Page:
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May 2011, Vol. 35, No. 5
AgriNews Interactive

Barley sprouts to replace corn as cattle feed?
By Nelson Zandbergen

MOOSE CREEK - A Moose Creek dairy farmer is set to install Ontario's first innovative system that will grow barley sprouts indoors and use them as the essential ingredient in a revamped feeding ration that entirely replaces corn and most other grain.

Ottawa-based NutraFx has sold a pair of the new "nutraculture wheels" to the Stormont County producer, according to company founder Roland Poirier, each one capable of generating 1,200 pounds of sprouts daily from 120 pounds of barley seed.

"Nutraculture is the age-old practice of growing barley sprouts," said Roland, whose firm began rolling out the systems April 1.

Varying in price from $15,000 to $18,000 (not including the necessary heated building that roughly doubles the cost), the units are 12 feet wide and slightly resemble the paddle wheels on an old-fashioned Mississippi river boat. Instead of paddles, there are large panel trays that contain the seed, which slowly rotate through a large tank of water on the downswing. A one-third horsepower motor drives the works. Six-days of staggered production rests on the unit at any given time, as it takes that long for a tray of seed to turn into luscious green shoots of the desired eight-inch length.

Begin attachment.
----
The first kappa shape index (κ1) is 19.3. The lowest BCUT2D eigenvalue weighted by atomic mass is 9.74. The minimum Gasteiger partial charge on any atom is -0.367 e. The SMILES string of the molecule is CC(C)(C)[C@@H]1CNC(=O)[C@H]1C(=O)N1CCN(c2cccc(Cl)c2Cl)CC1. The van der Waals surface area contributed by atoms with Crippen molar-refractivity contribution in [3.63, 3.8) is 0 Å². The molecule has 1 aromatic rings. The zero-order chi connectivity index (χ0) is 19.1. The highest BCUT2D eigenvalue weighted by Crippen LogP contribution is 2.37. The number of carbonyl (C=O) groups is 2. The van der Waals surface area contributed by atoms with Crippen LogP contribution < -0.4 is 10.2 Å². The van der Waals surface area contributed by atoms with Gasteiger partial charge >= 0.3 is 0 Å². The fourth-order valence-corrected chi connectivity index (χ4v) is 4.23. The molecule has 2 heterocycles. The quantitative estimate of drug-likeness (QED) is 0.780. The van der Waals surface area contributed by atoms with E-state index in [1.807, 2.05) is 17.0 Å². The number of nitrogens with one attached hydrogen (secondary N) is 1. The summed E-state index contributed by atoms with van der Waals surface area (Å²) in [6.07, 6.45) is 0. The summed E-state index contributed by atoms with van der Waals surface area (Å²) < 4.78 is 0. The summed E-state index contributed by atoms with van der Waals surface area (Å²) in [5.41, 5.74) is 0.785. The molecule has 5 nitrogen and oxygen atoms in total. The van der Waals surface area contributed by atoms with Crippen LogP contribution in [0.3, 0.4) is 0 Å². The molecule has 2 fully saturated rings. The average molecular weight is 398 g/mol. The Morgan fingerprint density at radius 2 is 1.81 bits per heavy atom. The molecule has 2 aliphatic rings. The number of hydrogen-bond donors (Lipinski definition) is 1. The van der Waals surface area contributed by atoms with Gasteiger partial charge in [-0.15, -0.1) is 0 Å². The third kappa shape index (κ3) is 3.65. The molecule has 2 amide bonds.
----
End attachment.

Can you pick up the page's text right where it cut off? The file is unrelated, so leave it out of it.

The system's key benefits for the farmer are lower feed costs and improved herd health - in addition to being a less environmentally intensive crop than typical corn or other grain feed supplements, said Poirier.

He said a New York state farmer who recently installed two wheels realized a payback of just six months.

A 100-head milking herd would require the equivalent of 12 to 16 acres of barley seed to supply a pair of wheels for 2,400 pounds of daily sprout output - while effectively displacing a much larger corn acreage. One wheel is said to displace 30 acres of regular corn or grain production in the feed ration.

This then allows the farmer to grow more alfalfa for feed; Poirier also recommends adding some of the leftover barley straw to the mix, to ensure adequate fibre in the animals' diet.

The actual sprouts themselves are 99 per cent digestible, he said, compared to the 68 per cent digestibility of the corn they replace.

"Corn is really too valuable to be feeding to cows anyway," he asserted.

The sprouts also reduce acidity in the cow's gut and eliminate the need for all supplements - except for soybeans. NutraFX recommends 2.5 kg beans daily per cow within the revamped ration.

As part of the system, the farmer is supplied with an Apple iPad, which allows Poirier to remotely monitor the operation to ensure maximum output and measure system benefits across the operation.

Eastern Ontario AgriNews is published on the third Monday of each month. The printed version is distributed free by postal mail to farms in Eastern Ontario, Canada.

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